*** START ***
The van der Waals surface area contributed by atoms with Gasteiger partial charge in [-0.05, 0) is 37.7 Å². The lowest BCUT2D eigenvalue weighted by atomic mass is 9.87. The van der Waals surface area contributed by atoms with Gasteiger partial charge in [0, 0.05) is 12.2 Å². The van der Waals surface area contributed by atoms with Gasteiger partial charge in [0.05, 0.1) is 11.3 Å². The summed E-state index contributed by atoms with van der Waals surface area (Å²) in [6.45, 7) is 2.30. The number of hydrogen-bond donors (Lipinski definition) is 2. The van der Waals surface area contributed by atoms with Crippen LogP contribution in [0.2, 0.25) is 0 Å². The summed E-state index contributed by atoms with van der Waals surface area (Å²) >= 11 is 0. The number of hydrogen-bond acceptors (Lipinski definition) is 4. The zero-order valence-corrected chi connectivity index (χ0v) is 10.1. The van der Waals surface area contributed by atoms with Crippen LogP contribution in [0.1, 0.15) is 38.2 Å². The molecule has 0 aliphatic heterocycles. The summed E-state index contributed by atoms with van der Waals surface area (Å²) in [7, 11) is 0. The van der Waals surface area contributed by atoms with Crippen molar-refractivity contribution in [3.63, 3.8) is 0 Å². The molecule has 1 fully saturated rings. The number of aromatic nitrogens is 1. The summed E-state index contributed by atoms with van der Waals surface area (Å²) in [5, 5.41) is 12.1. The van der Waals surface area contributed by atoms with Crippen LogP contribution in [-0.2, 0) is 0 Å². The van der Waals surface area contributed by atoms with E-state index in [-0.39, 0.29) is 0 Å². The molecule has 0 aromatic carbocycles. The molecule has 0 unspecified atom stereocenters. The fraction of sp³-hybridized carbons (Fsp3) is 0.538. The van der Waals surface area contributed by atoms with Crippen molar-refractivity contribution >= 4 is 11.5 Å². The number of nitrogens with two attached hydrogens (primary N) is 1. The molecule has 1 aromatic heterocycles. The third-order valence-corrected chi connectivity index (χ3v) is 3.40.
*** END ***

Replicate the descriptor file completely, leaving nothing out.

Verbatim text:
The van der Waals surface area contributed by atoms with Gasteiger partial charge in [-0.05, 0) is 37.7 Å². The lowest BCUT2D eigenvalue weighted by atomic mass is 9.87. The van der Waals surface area contributed by atoms with Gasteiger partial charge in [0, 0.05) is 12.2 Å². The van der Waals surface area contributed by atoms with Gasteiger partial charge in [0.05, 0.1) is 11.3 Å². The summed E-state index contributed by atoms with van der Waals surface area (Å²) in [6.45, 7) is 2.30. The number of hydrogen-bond donors (Lipinski definition) is 2. The van der Waals surface area contributed by atoms with Crippen LogP contribution in [0.2, 0.25) is 0 Å². The summed E-state index contributed by atoms with van der Waals surface area (Å²) >= 11 is 0. The number of hydrogen-bond acceptors (Lipinski definition) is 4. The zero-order valence-corrected chi connectivity index (χ0v) is 10.1. The van der Waals surface area contributed by atoms with Crippen LogP contribution in [0.1, 0.15) is 38.2 Å². The molecule has 0 aliphatic heterocycles. The summed E-state index contributed by atoms with van der Waals surface area (Å²) in [7, 11) is 0. The van der Waals surface area contributed by atoms with Crippen molar-refractivity contribution in [3.63, 3.8) is 0 Å². The molecule has 1 fully saturated rings. The number of aromatic nitrogens is 1. The summed E-state index contributed by atoms with van der Waals surface area (Å²) in [5, 5.41) is 12.1. The van der Waals surface area contributed by atoms with Crippen LogP contribution in [-0.2, 0) is 0 Å². The van der Waals surface area contributed by atoms with E-state index in [-0.39, 0.29) is 0 Å². The molecule has 0 aromatic carbocycles. The molecule has 0 unspecified atom stereocenters. The fraction of sp³-hybridized carbons (Fsp3) is 0.538. The van der Waals surface area contributed by atoms with Crippen molar-refractivity contribution >= 4 is 11.5 Å². The number of nitrogens with two attached hydrogens (primary N) is 1. The molecule has 1 aromatic heterocycles. The third-order valence-corrected chi connectivity index (χ3v) is 3.40.